Nomination of Lewis Ferebee for DCPS Chancellor
Testimony of Scott Goldstein
Executive Director, EmpowerEd
Chairman Mendelson and Committee Chair Grosso,
My name is Scott Goldstein, former DC teacher and Executive Director of the teacher leadership organization EmpowerEd. The fundamental question about this nomination should be whether the nominee has the experience and perhaps more importantly, the courage, to take on tough and politically perilous challenges in order to make the changes our students deserve. Our city’s achievement and opportunity gaps have only grown in the past decade, so accepting the current approach or nibbling around the edges of change is simply unacceptable. If we believe in equity, we cannot accept a system where those furthest from opportunity have to travel the farthest for it, instead of investing in every neighborhood school and listening to the educators who serve our students every day for a fundamentally different approach.
EmpowerEd is focused on elevating diverse teacher voices and retaining great teachers. As part of our work, our teacher action groups have outlined several key areas where we need a different approach. First, if we care deeply about our youth furthest from opportunity- we cannot be okay with persistent segregation in our public schools. The chancellor in New York has engaged with students, parents and educators to have tough conversations and make tough decisions. Is this chancellor prepared to do that? We simply cannot bring about equity if our schools remain this segregated.
Second, if we care about building literacy, we must accept the overwhelming research that in fact it is increased exposure to deep content knowledge (and not doubling down on time in explicit reading and writing instruction) that builds literacy. We have to prioritize social studies, science, elective study and the arts.
Third, we must prioritize authentic investment and implementation of restorative approaches to discipline- showing that we prioritize time in, not out of the classroom and we value all of our students lives equally.
Fourth, if we believe in democratic schools, we should distribute leadership, engage the public as decision-makers, not a box to check, and be fully transparent about our successes and our setbacks. I was encouraged to hear Acting Chancellor Ferebee say just a couple days ago “transparency builds trust.” That’s the approach we need.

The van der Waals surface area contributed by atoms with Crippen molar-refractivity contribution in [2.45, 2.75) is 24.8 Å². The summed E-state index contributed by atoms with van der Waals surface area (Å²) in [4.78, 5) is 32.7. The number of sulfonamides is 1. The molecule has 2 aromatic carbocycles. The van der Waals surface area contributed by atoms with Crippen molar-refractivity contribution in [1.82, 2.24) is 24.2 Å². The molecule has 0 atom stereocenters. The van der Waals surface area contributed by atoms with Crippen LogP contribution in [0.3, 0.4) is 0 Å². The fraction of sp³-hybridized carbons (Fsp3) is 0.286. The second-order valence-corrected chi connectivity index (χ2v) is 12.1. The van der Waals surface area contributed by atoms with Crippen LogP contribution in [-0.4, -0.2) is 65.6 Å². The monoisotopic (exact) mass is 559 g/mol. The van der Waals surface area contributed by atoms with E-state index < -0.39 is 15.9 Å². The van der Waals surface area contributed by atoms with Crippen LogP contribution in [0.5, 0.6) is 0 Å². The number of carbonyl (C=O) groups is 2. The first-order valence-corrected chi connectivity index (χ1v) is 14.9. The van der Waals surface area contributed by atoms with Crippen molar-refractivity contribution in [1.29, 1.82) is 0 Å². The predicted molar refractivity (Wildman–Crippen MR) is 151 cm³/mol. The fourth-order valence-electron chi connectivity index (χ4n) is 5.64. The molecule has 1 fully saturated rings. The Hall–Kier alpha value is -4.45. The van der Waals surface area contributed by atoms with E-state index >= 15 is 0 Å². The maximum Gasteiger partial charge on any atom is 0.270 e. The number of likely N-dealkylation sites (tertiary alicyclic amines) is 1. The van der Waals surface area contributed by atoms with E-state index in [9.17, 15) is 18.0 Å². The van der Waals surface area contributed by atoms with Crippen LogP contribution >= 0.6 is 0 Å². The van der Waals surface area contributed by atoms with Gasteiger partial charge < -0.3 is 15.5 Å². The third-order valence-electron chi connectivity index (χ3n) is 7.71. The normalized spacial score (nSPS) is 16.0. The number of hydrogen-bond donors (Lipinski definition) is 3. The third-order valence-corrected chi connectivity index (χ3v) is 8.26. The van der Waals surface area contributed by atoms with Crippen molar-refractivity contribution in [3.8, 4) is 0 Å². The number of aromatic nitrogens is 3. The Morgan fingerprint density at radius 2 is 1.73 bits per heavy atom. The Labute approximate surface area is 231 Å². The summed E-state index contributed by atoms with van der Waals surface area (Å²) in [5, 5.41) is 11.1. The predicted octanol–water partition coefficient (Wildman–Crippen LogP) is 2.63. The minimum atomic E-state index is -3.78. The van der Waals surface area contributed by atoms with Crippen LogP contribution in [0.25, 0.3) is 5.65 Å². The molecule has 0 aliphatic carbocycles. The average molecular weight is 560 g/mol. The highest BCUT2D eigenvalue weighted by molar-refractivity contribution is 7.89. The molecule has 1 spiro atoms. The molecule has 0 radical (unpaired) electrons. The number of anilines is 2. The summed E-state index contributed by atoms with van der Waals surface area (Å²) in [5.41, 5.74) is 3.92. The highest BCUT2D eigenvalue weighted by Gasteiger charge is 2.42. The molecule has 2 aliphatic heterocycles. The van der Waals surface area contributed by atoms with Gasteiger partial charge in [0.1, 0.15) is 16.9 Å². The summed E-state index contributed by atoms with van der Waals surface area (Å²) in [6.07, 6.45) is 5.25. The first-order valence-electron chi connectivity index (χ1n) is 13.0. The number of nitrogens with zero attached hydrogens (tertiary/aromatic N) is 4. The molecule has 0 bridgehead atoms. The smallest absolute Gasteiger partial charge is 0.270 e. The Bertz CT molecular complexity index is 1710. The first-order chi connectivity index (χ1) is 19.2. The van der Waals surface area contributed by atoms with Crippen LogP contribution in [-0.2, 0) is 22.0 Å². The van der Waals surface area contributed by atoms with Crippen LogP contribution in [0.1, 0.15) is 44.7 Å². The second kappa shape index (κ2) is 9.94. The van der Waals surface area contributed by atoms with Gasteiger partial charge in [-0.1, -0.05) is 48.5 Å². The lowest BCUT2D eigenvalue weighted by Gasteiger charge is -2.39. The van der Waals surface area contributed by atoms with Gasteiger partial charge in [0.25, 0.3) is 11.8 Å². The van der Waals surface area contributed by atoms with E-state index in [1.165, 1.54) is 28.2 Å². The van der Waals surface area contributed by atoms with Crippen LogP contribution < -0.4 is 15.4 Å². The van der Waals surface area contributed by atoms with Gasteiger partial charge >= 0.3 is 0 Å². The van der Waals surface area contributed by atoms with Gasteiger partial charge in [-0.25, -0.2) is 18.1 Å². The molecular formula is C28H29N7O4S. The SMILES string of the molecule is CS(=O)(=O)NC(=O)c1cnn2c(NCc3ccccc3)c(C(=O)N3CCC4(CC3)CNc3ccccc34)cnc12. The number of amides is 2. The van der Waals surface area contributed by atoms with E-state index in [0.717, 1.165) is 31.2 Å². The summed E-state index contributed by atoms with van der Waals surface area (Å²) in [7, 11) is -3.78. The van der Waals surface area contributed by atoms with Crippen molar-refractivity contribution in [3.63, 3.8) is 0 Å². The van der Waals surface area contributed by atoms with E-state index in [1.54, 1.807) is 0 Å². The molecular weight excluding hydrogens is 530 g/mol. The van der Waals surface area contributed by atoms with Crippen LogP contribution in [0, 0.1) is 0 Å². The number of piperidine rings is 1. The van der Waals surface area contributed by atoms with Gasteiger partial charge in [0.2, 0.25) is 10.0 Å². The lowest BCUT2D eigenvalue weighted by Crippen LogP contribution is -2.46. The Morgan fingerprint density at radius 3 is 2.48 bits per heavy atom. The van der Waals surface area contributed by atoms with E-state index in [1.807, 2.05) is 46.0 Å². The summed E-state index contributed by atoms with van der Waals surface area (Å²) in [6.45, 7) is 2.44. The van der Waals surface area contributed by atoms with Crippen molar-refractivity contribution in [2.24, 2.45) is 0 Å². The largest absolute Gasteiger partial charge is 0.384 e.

And finally we must prioritize the retention of our educators, especially our teachers of color.
National education experts recognize teacher turnover as the canary in the coalmine of an unsustainable culture and system. The new Chancellor must show he understands and is ready to address teacher turnover and the culture that creates it. Washington, D.C. has among the highest teacher turnover rates in the country, far surpassing the teacher attrition rates in comparable urban settings. 25 % of teachers leave their school each year in both sectors, with 70 % leaving DCPS schools within five years. These rates are even worse in our highest-poverty, lowest-performing DCPS schools where 33 % of teachers leave each year on average, with many schools surpassing 40 %.
In particular, D.C. schools have seen a decrease in the number of teachers of color working in our schools in the past decade since reform efforts were implemented in 2007 and new evaluation policies were implemented in 2009. DC has experienced the largest drop in black teachers and largest increase of white teachers of any urban education system, and despite a growing Latinx population, only 7 % of DCPS teachers are Latinx. Without a consistent and diverse workforce, student achievement and growth suffer and we cannot sustain progress. When black students living in poverty have at least one black teacher in elementary school, they are between 30 to 40 % less likely to drop out, and are significantly more likely to go to college. This is an issue of equity. Growing up in a suburban school district I could expect teachers I knew in elementary school would still be there when I graduated. For me, that meant relationships, college recommendations, access to outside opportunities and positive adult mentors in my life. Our young people here in DC deserve the same, and frankly, the students I taught for the past decade, need more than I did positive adult mentors in their life that stay and build trusting relationships.
Contrary to long-held talking points, the data shows we’re also losing the teachers that even our evaluation system labels effective, with more than 50 % of the teacher attrition in the last 5 years being among those labeled “effective” and “highly effective.” In addition, teacher turnover across the board costs districts on average $20,000 per teacher. That money is spent on recruitment, onboarding and re-training new teachers, instead of deepening our investments in students. Put simply, if we want to invest directly in students, we have to reduce the financial drain (and loss of experience and expertise) of severe teacher turnover.
I implore the council to ask tough questions about how the chancellor nominee with work to truly integrate our schools- not by moving bodies alone, but by truly de-segregating and bringing equity to our communities. And second, how will he change the culture of the system, value educators, retain them, and invest in the future of our kids. Teachers are ready to inform that work and we need a chancellor who will listen to the voices of our primary practitioners. We look forward to DCPS’s next chancellor engaging with us in this work to elevate teacher voice and retain great teachers in DC. Thank you.